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lunaticheathen

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Everything posted by lunaticheathen

  1. I really hope it was a plain honest mistaken assumption, but really, therapists shouldn't even be concerned with your religious beliefs. It's completely against their own rules. You can't call someone crazy for religious belief, or complete lack of it. Besides, like I said, it shouldn't even be a concern if you are "like any other christian" or not. Shouldn't even be a concern IF you are christian or not. I'd be wary of this shrink, or any shrink that told me /insisted that I was really a christian. If a shrink told me I was "really a christian", I'd fire the bastard. And yes, you can fire shrinks. I've fired a few.
  2. That idea never made sense to me either. And Calvinist predestination. I mean, if everything's already decided, why be moral or worried about who believes at all? Someone once told me that those "destined" to be saved would also already be moral, upright people by default. But, this boy was also Calvinist, and a real jackass. So, who really knows.
  3. Ha ha, you are channeling Ignatius J. Reilly. "I have sought escape in the Prytania (theater) on more than one occasion, pulled by the attractions of some technicolored horrors, filmed abortions that were offenses against any criteria of taste and decency, reels and reels of perversion and blasphemy that stunned my disbelieving eyes, that shocked my virginal mind, and sealed my valve." *squeeeees* I now have an forum-based lit-crush on Vigile for quoting A Confederacy of Dunces. And yes, banning "front hugs" is even more psycho than the fundie school I went to. Creepy.
  4. Marty, your problem reminds me of something my father told me, in regards to a general frustration I seemed to always have with people. "You're smarter than the majority of the population, and that is entirely YOUR problem. Not theirs." See, you are more thoughtful and smarter. But you are the one that has to deal with that info, and the knowledge that most people are ignorant, sometimes very willfully so. It's best to just let go. There will always be stupid people, and, like my dad said, that's your problem, not theirs.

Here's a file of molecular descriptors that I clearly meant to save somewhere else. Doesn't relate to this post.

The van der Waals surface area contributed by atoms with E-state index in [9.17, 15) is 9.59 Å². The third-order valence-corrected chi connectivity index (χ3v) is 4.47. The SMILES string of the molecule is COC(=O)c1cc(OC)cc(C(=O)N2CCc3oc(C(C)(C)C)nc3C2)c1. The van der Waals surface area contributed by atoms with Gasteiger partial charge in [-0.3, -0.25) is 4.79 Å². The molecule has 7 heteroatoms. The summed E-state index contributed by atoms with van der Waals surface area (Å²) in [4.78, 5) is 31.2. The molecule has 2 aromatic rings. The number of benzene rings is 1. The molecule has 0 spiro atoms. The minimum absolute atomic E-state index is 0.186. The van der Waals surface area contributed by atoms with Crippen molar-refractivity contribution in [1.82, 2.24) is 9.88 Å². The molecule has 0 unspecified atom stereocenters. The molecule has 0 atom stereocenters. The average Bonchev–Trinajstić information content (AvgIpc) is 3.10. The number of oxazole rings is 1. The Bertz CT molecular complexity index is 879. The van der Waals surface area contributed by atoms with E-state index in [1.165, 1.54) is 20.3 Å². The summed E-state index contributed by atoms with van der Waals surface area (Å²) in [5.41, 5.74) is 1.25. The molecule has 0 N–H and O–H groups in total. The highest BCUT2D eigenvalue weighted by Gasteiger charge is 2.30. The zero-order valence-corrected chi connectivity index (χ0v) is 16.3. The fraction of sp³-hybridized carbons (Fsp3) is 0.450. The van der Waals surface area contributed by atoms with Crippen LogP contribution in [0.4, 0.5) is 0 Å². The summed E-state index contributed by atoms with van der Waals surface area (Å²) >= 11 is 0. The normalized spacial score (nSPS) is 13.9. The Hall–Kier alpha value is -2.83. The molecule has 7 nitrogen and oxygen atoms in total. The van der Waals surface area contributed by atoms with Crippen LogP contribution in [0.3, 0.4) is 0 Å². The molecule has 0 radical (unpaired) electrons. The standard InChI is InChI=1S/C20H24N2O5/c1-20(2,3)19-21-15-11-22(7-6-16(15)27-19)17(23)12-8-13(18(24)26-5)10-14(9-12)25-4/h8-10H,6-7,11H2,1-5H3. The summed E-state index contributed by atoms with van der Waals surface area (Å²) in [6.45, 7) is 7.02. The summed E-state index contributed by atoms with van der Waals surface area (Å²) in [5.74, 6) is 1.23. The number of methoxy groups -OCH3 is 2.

5. As a pagan, I have often wondered why christians would have such disgust for the "unwashed heathens" while using their symbols and holidays. Even when I practiced christianity, I never harbored ill will towards anyone from another faith. I suppose it's part ignorance, part fear. I dunno, I just keep getting the urge around this time of year to comment "it's not a Jesus tree, you know."
  6. Well, to kind of fill the void of replies, I'll just post my personal experience with this idea. My dad once accused me of studying/practicing pagan things just to piss my mother off. I replied to this with a raised eyebrow, and "Dad...really...you know be better than that. You know I'm not that petty." Being that my dad is generally a very rational dude, he dropped it. Other fundie types who harassed me over the years, especially when I ran a campus pagan group at my uni (in Alabammy no less! GAWD!) have accused me of this, as well as eating cats and babies. But there ya go, generally, it's not a very thought-out argument, in my humble experience.